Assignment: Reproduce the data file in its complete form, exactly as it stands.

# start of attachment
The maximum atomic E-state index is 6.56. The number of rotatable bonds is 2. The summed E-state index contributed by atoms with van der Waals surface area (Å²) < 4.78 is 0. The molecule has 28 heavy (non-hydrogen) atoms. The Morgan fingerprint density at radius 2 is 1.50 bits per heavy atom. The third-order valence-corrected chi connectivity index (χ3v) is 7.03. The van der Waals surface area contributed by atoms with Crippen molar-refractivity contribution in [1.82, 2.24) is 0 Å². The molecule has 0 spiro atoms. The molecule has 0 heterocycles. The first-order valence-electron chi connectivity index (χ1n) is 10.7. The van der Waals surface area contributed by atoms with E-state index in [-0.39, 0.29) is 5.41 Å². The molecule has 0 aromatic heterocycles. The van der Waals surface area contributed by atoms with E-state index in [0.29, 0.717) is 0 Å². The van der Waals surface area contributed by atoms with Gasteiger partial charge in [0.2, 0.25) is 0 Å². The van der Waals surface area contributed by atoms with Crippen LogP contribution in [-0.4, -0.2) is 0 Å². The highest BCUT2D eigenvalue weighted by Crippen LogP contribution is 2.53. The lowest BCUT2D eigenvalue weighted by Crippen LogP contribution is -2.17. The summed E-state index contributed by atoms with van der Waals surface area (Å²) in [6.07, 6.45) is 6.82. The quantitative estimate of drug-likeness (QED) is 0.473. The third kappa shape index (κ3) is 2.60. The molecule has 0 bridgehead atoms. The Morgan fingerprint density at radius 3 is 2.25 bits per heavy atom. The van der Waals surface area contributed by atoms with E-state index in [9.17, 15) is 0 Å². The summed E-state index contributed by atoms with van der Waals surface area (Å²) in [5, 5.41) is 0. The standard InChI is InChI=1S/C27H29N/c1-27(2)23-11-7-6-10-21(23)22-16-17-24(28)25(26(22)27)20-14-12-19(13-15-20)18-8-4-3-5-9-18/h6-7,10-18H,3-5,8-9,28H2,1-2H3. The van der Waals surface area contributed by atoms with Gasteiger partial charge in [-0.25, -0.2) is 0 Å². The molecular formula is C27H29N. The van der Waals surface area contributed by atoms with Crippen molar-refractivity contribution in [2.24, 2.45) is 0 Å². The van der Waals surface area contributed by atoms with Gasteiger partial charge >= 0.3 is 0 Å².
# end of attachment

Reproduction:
The maximum atomic E-state index is 6.56. The number of rotatable bonds is 2. The summed E-state index contributed by atoms with van der Waals surface area (Å²) < 4.78 is 0. The molecule has 28 heavy (non-hydrogen) atoms. The Morgan fingerprint density at radius 2 is 1.50 bits per heavy atom. The third-order valence-corrected chi connectivity index (χ3v) is 7.03. The van der Waals surface area contributed by atoms with Crippen molar-refractivity contribution in [1.82, 2.24) is 0 Å². The molecule has 0 spiro atoms. The molecule has 0 heterocycles. The first-order valence-electron chi connectivity index (χ1n) is 10.7. The van der Waals surface area contributed by atoms with E-state index in [-0.39, 0.29) is 5.41 Å². The molecule has 0 aromatic heterocycles. The van der Waals surface area contributed by atoms with E-state index in [0.29, 0.717) is 0 Å². The van der Waals surface area contributed by atoms with Gasteiger partial charge in [0.2, 0.25) is 0 Å². The van der Waals surface area contributed by atoms with Crippen LogP contribution in [-0.4, -0.2) is 0 Å². The highest BCUT2D eigenvalue weighted by Crippen LogP contribution is 2.53. The lowest BCUT2D eigenvalue weighted by Crippen LogP contribution is -2.17. The summed E-state index contributed by atoms with van der Waals surface area (Å²) in [6.07, 6.45) is 6.82. The quantitative estimate of drug-likeness (QED) is 0.473. The third kappa shape index (κ3) is 2.60. The molecule has 0 bridgehead atoms. The Morgan fingerprint density at radius 3 is 2.25 bits per heavy atom. The van der Waals surface area contributed by atoms with E-state index in [9.17, 15) is 0 Å². The summed E-state index contributed by atoms with van der Waals surface area (Å²) in [5, 5.41) is 0. The standard InChI is InChI=1S/C27H29N/c1-27(2)23-11-7-6-10-21(23)22-16-17-24(28)25(26(22)27)20-14-12-19(13-15-20)18-8-4-3-5-9-18/h6-7,10-18H,3-5,8-9,28H2,1-2H3. The van der Waals surface area contributed by atoms with Gasteiger partial charge in [-0.25, -0.2) is 0 Å². The molecular formula is C27H29N. The van der Waals surface area contributed by atoms with Crippen molar-refractivity contribution in [2.24, 2.45) is 0 Å². The van der Waals surface area contributed by atoms with Gasteiger partial charge >= 0.3 is 0 Å².